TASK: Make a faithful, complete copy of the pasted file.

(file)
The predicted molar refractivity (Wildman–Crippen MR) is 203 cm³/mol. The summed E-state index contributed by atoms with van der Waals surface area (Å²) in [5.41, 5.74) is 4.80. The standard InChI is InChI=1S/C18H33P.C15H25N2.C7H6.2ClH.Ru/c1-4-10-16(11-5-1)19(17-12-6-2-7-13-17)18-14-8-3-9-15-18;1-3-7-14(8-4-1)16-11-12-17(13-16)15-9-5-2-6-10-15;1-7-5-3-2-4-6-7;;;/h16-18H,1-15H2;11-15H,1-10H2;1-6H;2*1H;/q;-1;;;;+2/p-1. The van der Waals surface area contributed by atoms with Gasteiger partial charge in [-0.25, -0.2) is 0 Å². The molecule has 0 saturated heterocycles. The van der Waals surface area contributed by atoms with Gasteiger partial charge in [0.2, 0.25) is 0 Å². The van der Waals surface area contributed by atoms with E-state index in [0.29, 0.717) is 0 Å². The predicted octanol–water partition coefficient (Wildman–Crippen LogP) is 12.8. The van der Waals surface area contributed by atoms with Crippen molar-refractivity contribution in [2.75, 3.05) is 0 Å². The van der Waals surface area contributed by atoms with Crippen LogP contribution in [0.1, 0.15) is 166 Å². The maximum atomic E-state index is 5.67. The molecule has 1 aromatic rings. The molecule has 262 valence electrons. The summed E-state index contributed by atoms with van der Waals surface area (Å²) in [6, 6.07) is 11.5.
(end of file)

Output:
The predicted molar refractivity (Wildman–Crippen MR) is 203 cm³/mol. The summed E-state index contributed by atoms with van der Waals surface area (Å²) in [5.41, 5.74) is 4.80. The standard InChI is InChI=1S/C18H33P.C15H25N2.C7H6.2ClH.Ru/c1-4-10-16(11-5-1)19(17-12-6-2-7-13-17)18-14-8-3-9-15-18;1-3-7-14(8-4-1)16-11-12-17(13-16)15-9-5-2-6-10-15;1-7-5-3-2-4-6-7;;;/h16-18H,1-15H2;11-15H,1-10H2;1-6H;2*1H;/q;-1;;;;+2/p-1. The van der Waals surface area contributed by atoms with Gasteiger partial charge in [-0.25, -0.2) is 0 Å². The molecule has 0 saturated heterocycles. The van der Waals surface area contributed by atoms with Gasteiger partial charge in [0.2, 0.25) is 0 Å². The van der Waals surface area contributed by atoms with E-state index in [0.29, 0.717) is 0 Å². The predicted octanol–water partition coefficient (Wildman–Crippen LogP) is 12.8. The van der Waals surface area contributed by atoms with Crippen molar-refractivity contribution in [2.75, 3.05) is 0 Å². The van der Waals surface area contributed by atoms with Crippen LogP contribution in [0.1, 0.15) is 166 Å². The maximum atomic E-state index is 5.67. The molecule has 1 aromatic rings. The molecule has 262 valence electrons. The summed E-state index contributed by atoms with van der Waals surface area (Å²) in [6, 6.07) is 11.5.